How to catch a thief

By Ted Kitelinski

They’re out there. Lurking in the hobby’s darkest corners, ensconced behind honest patrons, ready to strike when the moment is right.  Thieves, robbers, stealers, criminals, rip-off artists, pirates – whatever moniker is placed on them, this seedy element still exists at card shows, both big and small, all across the country. Catching a thief isn’t always easy. These card show pirates are not flying the Jolly Roger, nor are they dressed in a tuxedo like Cary Grant. 

Hobby dealers find thieves hard to classify, and their methods of operation even more difficult to decipher and discuss. For though the hobby dealer is by his or her very nature loquacious, many feel that in regard to theft, loose lips sink ships – or, in this case, dealer profits and morale. The reticence of these dealers is admirable. It’s the kind of unwavering silence that would make Don Corleone proud. 

But two dealers from opposite ends of the country were willing to discuss theft in the hobby. Brian Marcy, owner of Scottsdale (Ariz.) Cards, and Michael Hattley, owner of Touchdown Treasures (Conn.), both said dealers prefer to give theft the silent treatment because they don’t want to provide new fodder to criminals who might not have stumbled onto the ideas on their own. Dealers are also quiet about theft because, “If a high-ticket item disappears, most dealers don’t want it known because they think it will reflect poorly on them,” Hattley said.

Marcy and Hattley want to help new dealers and those hobbyists who’ve considered setting up at a sports card show. So they’ve provided some simple, yet effective, advice that’ll keep inventory around long enough for the honest customers to peruse and purchase.
 
Prevention
Sometimes, the most obvious advice is the hardest to follow. Dealers know that cards kept in glass cases, and under lock and key, are almost impossible to swipe. 

“Do your due diligence,” said Hattley, a dealer for 24 years. “Always be acutely aware of where your key items are.”
This is a lesson Hattley learned the hard way when he had a Super Bowl III program, valued at $500, taken from a box on his table. “All it takes is one sour moment to change how you do things,” he added. Hattley now keeps larger items, such as programs, inside the glass.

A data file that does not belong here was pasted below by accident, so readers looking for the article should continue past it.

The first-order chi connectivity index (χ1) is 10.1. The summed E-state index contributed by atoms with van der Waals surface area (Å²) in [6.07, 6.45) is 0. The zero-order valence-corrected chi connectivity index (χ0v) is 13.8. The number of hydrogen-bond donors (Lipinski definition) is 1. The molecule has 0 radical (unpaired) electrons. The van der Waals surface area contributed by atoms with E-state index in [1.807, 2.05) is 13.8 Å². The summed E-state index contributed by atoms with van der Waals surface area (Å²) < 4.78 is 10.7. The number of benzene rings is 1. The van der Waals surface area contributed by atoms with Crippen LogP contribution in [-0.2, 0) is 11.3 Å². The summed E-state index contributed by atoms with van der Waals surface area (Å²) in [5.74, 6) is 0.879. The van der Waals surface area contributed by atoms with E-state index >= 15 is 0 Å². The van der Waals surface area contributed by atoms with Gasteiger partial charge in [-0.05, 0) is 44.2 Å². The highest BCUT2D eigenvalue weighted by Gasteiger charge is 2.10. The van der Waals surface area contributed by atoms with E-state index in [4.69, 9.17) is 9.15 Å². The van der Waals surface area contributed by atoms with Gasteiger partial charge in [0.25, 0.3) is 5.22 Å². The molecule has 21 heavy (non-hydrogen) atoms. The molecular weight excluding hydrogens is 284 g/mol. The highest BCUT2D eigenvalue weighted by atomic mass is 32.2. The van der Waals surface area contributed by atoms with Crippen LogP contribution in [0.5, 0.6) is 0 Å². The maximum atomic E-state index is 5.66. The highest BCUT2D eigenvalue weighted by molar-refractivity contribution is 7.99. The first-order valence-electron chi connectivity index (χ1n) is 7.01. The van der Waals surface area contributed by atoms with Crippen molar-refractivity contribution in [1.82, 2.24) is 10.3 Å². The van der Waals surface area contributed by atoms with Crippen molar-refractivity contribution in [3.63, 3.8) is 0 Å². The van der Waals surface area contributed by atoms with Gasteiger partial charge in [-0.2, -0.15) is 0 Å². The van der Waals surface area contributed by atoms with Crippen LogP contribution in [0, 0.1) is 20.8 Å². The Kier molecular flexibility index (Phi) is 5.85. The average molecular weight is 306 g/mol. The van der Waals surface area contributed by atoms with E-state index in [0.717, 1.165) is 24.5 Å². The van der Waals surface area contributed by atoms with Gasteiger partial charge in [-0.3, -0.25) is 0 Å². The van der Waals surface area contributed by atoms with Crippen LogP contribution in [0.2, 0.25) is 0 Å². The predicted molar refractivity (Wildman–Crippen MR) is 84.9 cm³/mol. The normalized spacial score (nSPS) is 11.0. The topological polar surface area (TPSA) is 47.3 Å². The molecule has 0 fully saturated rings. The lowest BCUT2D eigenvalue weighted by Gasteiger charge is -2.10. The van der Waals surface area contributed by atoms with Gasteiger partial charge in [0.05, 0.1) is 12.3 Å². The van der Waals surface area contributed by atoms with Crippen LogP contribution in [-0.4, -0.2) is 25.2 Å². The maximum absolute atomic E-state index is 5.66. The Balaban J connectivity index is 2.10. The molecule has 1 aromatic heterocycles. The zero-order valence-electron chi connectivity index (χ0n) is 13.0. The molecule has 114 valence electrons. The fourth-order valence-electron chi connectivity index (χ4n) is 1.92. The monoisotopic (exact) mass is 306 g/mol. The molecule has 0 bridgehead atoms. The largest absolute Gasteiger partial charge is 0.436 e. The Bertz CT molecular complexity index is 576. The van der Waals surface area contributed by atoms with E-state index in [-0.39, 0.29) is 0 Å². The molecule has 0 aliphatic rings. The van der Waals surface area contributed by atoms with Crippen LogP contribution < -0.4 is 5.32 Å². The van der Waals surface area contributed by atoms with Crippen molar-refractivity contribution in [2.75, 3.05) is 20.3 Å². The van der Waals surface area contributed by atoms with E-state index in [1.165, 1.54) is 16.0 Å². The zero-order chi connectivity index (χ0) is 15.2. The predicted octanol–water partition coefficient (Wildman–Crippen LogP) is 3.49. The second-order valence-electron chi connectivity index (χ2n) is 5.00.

Marcy, who sets up at about a dozen shows each year, learned early in his career about the diversion technique used by thieves. 

“I once had a customer ask to see my stack of ’86 Fleer Basketball cards,” he recalled.  “After giving him the stack, I went to assist another customer at the other end of the table.  By the time I got back, about $500 worth of Fleer cards were missing.” Extra eyes, Marcy said, are always a plus. “Now there are almost always two of us at the table, and at shows like the National, I staff four people.”

The configuration of a dealer’s booth is also a prime consideration for a rip-off artist with a magician’s sleight of hand. 

“The U-shaped booth that allows customers to walk inside a dealer’s area is difficult to monitor,” Hattley said. Hattley also suggested keeping valuable materials away from booth corners. “Binders set on the edges of tables are easily stolen.”

Despite these precautions, Hattley still sees dealers doing strange things, like reading a newspaper folded out in front of their face instead of monitoring their booth closely.

Another common target for thieves is the half-off boxes dealers put on their tables.  Marcy knows from first-hand experience that bargain bins can be bad for business.

“I once had a 12-year-old kid fill his baseball glove with cards from my ‘junk’ box,” he said. “I caught him with about $600 worth of cards, and after involving a police officer, learned the kid had a prior shoplifting charge. What floored me was that the officer tried to talk me out of pressing charges.” Marcy, like many dealers, carries insurance to cover theft. Others utilize their own security measures – like hidden cameras placed in the booth – to protect their investments. 

Dealers are a close-knit group and often look out for one another. “We all know each other,” Hattley said. “If a dealer doesn’t witness the theft from his own table, it’s usually the neighboring dealer who gets wind of it.” 

Marcy said he and several other dealers were well aware of a kid who once stole more than $2,000 worth of cards from Marcy and other booth holders.

After catching him and involving security, “The kid’s dad shows up and, dead serious, tells his son that if you’re going to keep stealing you should get better at it so you don’t get caught,” Marcy said. “I went to court to make sure something happened, and the kid did get community service.”  
All of which brings up one of Hattley’s edicts. “The professional thief is slick and really tough to catch,” he said. “A dealer’s efforts should be primarily focused on deterring the amateur.” SCM

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